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Holiday favorites: Vegetarian entrees


Mushroom Lasagna Bolognese takes some time, but it's worth it. (Photo by Renee Comet/styled by Lisa Cherkasky for the Washington Post/)

The challenge of cooking vegetarian at Thanksgiving isn’t usually a lack of vegetable recipes. For this harvest-themed meal, it’s plenty easy to find dishes that feature seasonal produce. And if you’re able to stay clear of the everything-is-better-with-bacon philosophy, exemplified in the Best Brussels Sprouts Ever we featured in last week’s Food section, it’s not too hard to adapt anything to vegetarian (if not vegan) status. Vegetable broths can replace meat ones; nuts or other crunchy garnishes can replace those bacon bits, and so on.

The challenge is the main course, so that you avoid the collection-of-sides approach. Vegetarians deserve a centerpiece, too. I’m not serving a vegetarian repast this year, but for a few hours I pretended that I am, and scoured our Recipe Finder database and other sources for dishes that I would be proud to not just serve, but build a feast around.

Our favorite special-occasion vegetarian main course in recent years is David Hagedorn's Mushroom Lasagna Bolognese. He aimed it at Easter, which is why you see all those spring colors in the photograph at the top of this blog entry. But mushrooms have such autumnal appeal this would be a crowd-pleaser at Thanksgiving as well. Not only can this be baked ahead, it should be.

This Vegetarian Roasted Mushroom Lasagna is of the same ilk, but with fewer ingredients and at about half the size of David's, it serves 4 to 6 rather than 12. So if your party's smaller (or you don't want to be tempted by all the leftovers), this could be the way to go.

Mushrooms are a favorite meaty-without-being-meat ingredient, obviously. They also take center stage (or plate, I suppose) in these Stuffed Portobello Mushrooms With Cashew "Cream" Sauce. They're stuffed with roasted onions and chard, but spice-rubbed tofu, roasted eggplant or even buttermilk mashed potatoes could fill them instead.

For non-lasagna casseroles, there's this Baked Polenta With Cheese and Swiss Chard. Rich-tasting but much more healthful than the lasagnas, it's deliciously comforting.


Pumpkin Stuffed With Vegetable Stew. (Romulo Yanes)

Want pie for a main course rather than (or in addition to) dessert? This savory Cheddar Cheese and Onion Pie from Tamasin Day-Lewis gets a little sweet-tartness from thinly sliced Granny Smith apples.

I know what you're thinking. You want something even more showstopping, don't you? Well, for that I had to think outside the box (or, more accurately, outside our Recipe Finder). The most beautiful vegetarian entree I can think of is this Pumpkin Stuffed With Vegetable Stew from the late, great Gourmet. It combines root vegetables, mushrooms and seitan (wheat protein) inside the positively sculptural centerpiece.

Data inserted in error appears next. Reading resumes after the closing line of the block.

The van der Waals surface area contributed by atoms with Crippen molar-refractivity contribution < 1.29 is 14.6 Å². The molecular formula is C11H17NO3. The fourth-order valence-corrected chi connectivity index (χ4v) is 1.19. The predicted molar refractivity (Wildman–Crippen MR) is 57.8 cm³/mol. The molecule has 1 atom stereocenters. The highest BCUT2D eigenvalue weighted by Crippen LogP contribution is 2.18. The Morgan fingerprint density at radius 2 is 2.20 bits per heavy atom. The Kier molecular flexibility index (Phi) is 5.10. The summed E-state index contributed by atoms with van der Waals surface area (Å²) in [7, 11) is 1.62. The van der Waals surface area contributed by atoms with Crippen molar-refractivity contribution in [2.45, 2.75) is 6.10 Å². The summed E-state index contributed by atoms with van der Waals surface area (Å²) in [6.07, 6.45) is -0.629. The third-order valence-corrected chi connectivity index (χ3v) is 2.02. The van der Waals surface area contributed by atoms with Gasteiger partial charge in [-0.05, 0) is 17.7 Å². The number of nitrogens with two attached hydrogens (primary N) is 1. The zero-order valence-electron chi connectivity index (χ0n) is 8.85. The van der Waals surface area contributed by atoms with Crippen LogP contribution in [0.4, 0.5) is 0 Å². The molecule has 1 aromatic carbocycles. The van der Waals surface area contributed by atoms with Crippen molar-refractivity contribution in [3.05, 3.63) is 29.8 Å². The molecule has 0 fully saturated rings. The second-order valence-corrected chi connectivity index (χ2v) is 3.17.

Baked Pumpkin With Root Vegetable Stew. (Nicole Spiridakis for NPR)

Nicole Spiridakis, who writes the Cucina Nicolina blog out of San Francisco, included the same idea in her 2008 piece on veggie Thanksgiving main dishes for NPR.com, which features recipes for Baked Pumpkin With Root Vegetable Stew, Mushroom and Spinach Galette and Stuffed Acorn Squash.

I'll leave you with one more thought. Besides the main course, there is one other thing that's hard to come by at a vegetarian T-day feast, and that's decent gravy. After all, when you're not roasting a bird, how do you get all that delicious drippings-based flavor? Our Mushroom-Miso-Mustard Gravy from the fabulously named Crescent Dragonwagon does it by packing in the umami in multiple ways. Pour this on your potatoes (or whatever), and you'll think, who needs meat?

-- Joe Yonan

By Joe Yonan  |  November 23, 2009; 10:00 AM ET
Categories:  Recipes , Thanksgiving  | Tags: Joe Yonan, Thanksgiving, holiday favorites, vegetarian  
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Comments

Thanks for the great idea. I already have my vegetarian feast already worked out, but always love inspiration. I couldn't decide between two "main" entrees, so I am doing both -- crepes stuffed with mcushrooms/arugola and individual buttercup squashes stuffed with a chestnut/"sausage" bread stuffing. (Not usually a "fake meat" person, but discovered Tofurky's italian sausages a few years ago and really like them.)

Posted by: DC311 | November 23, 2009 11:09 AM | Report abuse

Joe, this is amazing. I've only been a vegetarian for a few years now, and I've relied too much on meat substitutes like veggie burgers.

Posted by: JohninMpls | November 25, 2009 1:36 PM | Report abuse

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